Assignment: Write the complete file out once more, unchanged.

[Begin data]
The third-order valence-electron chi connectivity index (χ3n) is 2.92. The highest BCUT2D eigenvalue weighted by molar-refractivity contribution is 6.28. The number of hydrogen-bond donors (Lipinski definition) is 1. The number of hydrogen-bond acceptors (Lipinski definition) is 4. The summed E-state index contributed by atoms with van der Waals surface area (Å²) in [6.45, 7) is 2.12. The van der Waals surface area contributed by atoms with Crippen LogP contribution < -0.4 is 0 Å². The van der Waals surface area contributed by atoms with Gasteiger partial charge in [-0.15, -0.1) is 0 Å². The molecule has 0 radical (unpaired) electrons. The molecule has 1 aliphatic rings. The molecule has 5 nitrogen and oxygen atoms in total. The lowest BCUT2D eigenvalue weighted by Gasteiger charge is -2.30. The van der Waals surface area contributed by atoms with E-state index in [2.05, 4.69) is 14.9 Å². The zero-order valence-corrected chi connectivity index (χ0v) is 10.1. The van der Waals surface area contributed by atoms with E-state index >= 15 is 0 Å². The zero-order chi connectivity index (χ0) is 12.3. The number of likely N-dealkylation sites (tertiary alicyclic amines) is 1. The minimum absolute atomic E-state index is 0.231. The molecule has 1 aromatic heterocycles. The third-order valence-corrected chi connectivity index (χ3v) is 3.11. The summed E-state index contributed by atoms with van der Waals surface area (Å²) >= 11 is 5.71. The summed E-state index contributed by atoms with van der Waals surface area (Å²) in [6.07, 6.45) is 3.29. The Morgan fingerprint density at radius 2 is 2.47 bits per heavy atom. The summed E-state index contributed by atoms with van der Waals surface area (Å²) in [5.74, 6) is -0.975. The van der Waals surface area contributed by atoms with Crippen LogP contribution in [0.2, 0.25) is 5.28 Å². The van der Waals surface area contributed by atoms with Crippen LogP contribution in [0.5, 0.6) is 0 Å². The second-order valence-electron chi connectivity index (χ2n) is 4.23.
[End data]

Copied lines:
The third-order valence-electron chi connectivity index (χ3n) is 2.92. The highest BCUT2D eigenvalue weighted by molar-refractivity contribution is 6.28. The number of hydrogen-bond donors (Lipinski definition) is 1. The number of hydrogen-bond acceptors (Lipinski definition) is 4. The summed E-state index contributed by atoms with van der Waals surface area (Å²) in [6.45, 7) is 2.12. The van der Waals surface area contributed by atoms with Crippen LogP contribution < -0.4 is 0 Å². The van der Waals surface area contributed by atoms with Gasteiger partial charge in [-0.15, -0.1) is 0 Å². The molecule has 0 radical (unpaired) electrons. The molecule has 1 aliphatic rings. The molecule has 5 nitrogen and oxygen atoms in total. The lowest BCUT2D eigenvalue weighted by Gasteiger charge is -2.30. The van der Waals surface area contributed by atoms with E-state index in [2.05, 4.69) is 14.9 Å². The zero-order valence-corrected chi connectivity index (χ0v) is 10.1. The van der Waals surface area contributed by atoms with E-state index >= 15 is 0 Å². The zero-order chi connectivity index (χ0) is 12.3. The number of likely N-dealkylation sites (tertiary alicyclic amines) is 1. The minimum absolute atomic E-state index is 0.231. The molecule has 1 aromatic heterocycles. The third-order valence-corrected chi connectivity index (χ3v) is 3.11. The summed E-state index contributed by atoms with van der Waals surface area (Å²) >= 11 is 5.71. The summed E-state index contributed by atoms with van der Waals surface area (Å²) in [6.07, 6.45) is 3.29. The Morgan fingerprint density at radius 2 is 2.47 bits per heavy atom. The summed E-state index contributed by atoms with van der Waals surface area (Å²) in [5.74, 6) is -0.975. The van der Waals surface area contributed by atoms with Crippen LogP contribution in [0.2, 0.25) is 5.28 Å². The van der Waals surface area contributed by atoms with Crippen LogP contribution in [0.5, 0.6) is 0 Å². The second-order valence-electron chi connectivity index (χ2n) is 4.23.